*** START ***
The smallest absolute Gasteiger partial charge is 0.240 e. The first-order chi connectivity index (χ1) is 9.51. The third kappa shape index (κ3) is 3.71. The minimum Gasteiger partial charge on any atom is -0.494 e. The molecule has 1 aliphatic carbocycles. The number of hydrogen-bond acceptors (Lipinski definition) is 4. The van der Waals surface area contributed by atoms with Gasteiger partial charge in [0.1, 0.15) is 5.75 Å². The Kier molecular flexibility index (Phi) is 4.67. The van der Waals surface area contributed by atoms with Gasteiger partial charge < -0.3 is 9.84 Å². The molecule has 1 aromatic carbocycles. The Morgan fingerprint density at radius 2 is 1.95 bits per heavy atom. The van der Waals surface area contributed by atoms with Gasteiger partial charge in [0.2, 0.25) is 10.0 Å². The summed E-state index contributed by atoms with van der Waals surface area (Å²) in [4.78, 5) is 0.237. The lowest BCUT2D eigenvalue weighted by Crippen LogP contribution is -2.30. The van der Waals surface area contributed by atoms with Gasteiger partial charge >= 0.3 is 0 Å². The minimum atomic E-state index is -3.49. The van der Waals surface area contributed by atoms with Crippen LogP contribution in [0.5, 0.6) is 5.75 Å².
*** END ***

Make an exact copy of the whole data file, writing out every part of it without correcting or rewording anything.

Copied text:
The smallest absolute Gasteiger partial charge is 0.240 e. The first-order chi connectivity index (χ1) is 9.51. The third kappa shape index (κ3) is 3.71. The minimum Gasteiger partial charge on any atom is -0.494 e. The molecule has 1 aliphatic carbocycles. The number of hydrogen-bond acceptors (Lipinski definition) is 4. The van der Waals surface area contributed by atoms with Gasteiger partial charge in [0.1, 0.15) is 5.75 Å². The Kier molecular flexibility index (Phi) is 4.67. The van der Waals surface area contributed by atoms with Gasteiger partial charge < -0.3 is 9.84 Å². The molecule has 1 aromatic carbocycles. The Morgan fingerprint density at radius 2 is 1.95 bits per heavy atom. The van der Waals surface area contributed by atoms with Gasteiger partial charge in [0.2, 0.25) is 10.0 Å². The summed E-state index contributed by atoms with van der Waals surface area (Å²) in [4.78, 5) is 0.237. The lowest BCUT2D eigenvalue weighted by Crippen LogP contribution is -2.30. The van der Waals surface area contributed by atoms with Gasteiger partial charge >= 0.3 is 0 Å². The minimum atomic E-state index is -3.49. The van der Waals surface area contributed by atoms with Crippen LogP contribution in [0.5, 0.6) is 5.75 Å².